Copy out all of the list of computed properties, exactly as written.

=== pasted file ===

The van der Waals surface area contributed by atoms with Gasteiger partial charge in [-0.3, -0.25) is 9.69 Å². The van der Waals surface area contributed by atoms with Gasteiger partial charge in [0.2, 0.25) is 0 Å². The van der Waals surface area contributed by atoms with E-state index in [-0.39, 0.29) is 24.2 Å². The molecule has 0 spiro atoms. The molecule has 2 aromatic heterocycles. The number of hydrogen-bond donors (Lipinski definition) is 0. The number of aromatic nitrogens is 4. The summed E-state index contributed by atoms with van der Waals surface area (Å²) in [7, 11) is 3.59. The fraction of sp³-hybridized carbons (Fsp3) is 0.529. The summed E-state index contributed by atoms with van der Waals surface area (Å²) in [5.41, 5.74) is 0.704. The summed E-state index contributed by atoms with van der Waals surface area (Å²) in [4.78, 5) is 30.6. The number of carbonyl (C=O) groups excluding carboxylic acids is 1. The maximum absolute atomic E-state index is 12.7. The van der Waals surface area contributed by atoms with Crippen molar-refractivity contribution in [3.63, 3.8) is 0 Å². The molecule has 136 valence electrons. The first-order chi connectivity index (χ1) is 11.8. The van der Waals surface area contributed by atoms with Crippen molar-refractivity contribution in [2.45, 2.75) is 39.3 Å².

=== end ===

The van der Waals surface area contributed by atoms with Gasteiger partial charge in [-0.3, -0.25) is 9.69 Å². The van der Waals surface area contributed by atoms with Gasteiger partial charge in [0.2, 0.25) is 0 Å². The van der Waals surface area contributed by atoms with E-state index in [-0.39, 0.29) is 24.2 Å². The molecule has 0 spiro atoms. The molecule has 2 aromatic heterocycles. The number of hydrogen-bond donors (Lipinski definition) is 0. The number of aromatic nitrogens is 4. The summed E-state index contributed by atoms with van der Waals surface area (Å²) in [7, 11) is 3.59. The fraction of sp³-hybridized carbons (Fsp3) is 0.529. The summed E-state index contributed by atoms with van der Waals surface area (Å²) in [5.41, 5.74) is 0.704. The summed E-state index contributed by atoms with van der Waals surface area (Å²) in [4.78, 5) is 30.6. The number of carbonyl (C=O) groups excluding carboxylic acids is 1. The maximum absolute atomic E-state index is 12.7. The van der Waals surface area contributed by atoms with Crippen molar-refractivity contribution in [3.63, 3.8) is 0 Å². The molecule has 136 valence electrons. The first-order chi connectivity index (χ1) is 11.8. The van der Waals surface area contributed by atoms with Crippen molar-refractivity contribution in [2.45, 2.75) is 39.3 Å².